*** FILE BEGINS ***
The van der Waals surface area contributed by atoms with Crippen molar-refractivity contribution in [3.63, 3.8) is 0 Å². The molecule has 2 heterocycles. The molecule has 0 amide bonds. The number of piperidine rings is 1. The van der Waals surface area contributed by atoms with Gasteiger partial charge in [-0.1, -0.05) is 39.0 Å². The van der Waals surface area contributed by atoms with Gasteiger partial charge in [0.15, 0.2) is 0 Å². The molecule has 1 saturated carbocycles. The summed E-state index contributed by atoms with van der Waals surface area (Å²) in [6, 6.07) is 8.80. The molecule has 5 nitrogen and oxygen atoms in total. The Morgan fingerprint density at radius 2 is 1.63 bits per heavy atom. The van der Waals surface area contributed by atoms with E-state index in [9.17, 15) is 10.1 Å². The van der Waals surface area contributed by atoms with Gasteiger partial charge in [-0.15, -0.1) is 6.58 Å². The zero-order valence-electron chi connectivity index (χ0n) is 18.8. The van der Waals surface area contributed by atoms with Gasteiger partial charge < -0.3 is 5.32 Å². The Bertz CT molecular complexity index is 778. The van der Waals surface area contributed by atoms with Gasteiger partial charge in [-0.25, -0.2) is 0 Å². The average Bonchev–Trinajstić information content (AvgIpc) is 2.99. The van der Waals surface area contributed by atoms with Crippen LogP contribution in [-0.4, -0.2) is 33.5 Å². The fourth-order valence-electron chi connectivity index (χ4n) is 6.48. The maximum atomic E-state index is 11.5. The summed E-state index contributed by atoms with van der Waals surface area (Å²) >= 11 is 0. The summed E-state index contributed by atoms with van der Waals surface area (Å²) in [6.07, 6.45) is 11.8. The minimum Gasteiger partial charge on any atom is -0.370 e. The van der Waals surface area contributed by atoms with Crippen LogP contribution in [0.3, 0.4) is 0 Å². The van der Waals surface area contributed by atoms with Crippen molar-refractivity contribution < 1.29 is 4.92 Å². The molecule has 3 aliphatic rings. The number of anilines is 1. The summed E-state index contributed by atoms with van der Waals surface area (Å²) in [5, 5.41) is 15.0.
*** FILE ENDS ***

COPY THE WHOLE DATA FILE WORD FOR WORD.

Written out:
The van der Waals surface area contributed by atoms with Crippen molar-refractivity contribution in [3.63, 3.8) is 0 Å². The molecule has 2 heterocycles. The molecule has 0 amide bonds. The number of piperidine rings is 1. The van der Waals surface area contributed by atoms with Gasteiger partial charge in [-0.1, -0.05) is 39.0 Å². The van der Waals surface area contributed by atoms with Gasteiger partial charge in [0.15, 0.2) is 0 Å². The molecule has 1 saturated carbocycles. The summed E-state index contributed by atoms with van der Waals surface area (Å²) in [6, 6.07) is 8.80. The molecule has 5 nitrogen and oxygen atoms in total. The Morgan fingerprint density at radius 2 is 1.63 bits per heavy atom. The van der Waals surface area contributed by atoms with E-state index in [9.17, 15) is 10.1 Å². The van der Waals surface area contributed by atoms with Gasteiger partial charge in [-0.15, -0.1) is 6.58 Å². The zero-order valence-electron chi connectivity index (χ0n) is 18.8. The van der Waals surface area contributed by atoms with Gasteiger partial charge < -0.3 is 5.32 Å². The Bertz CT molecular complexity index is 778. The van der Waals surface area contributed by atoms with Gasteiger partial charge in [-0.25, -0.2) is 0 Å². The average Bonchev–Trinajstić information content (AvgIpc) is 2.99. The van der Waals surface area contributed by atoms with Crippen LogP contribution in [-0.4, -0.2) is 33.5 Å². The fourth-order valence-electron chi connectivity index (χ4n) is 6.48. The maximum atomic E-state index is 11.5. The summed E-state index contributed by atoms with van der Waals surface area (Å²) >= 11 is 0. The summed E-state index contributed by atoms with van der Waals surface area (Å²) in [6.07, 6.45) is 11.8. The minimum Gasteiger partial charge on any atom is -0.370 e. The van der Waals surface area contributed by atoms with Crippen LogP contribution in [0.3, 0.4) is 0 Å². The van der Waals surface area contributed by atoms with Crippen molar-refractivity contribution < 1.29 is 4.92 Å². The molecule has 3 aliphatic rings. The number of anilines is 1. The summed E-state index contributed by atoms with van der Waals surface area (Å²) in [5, 5.41) is 15.0.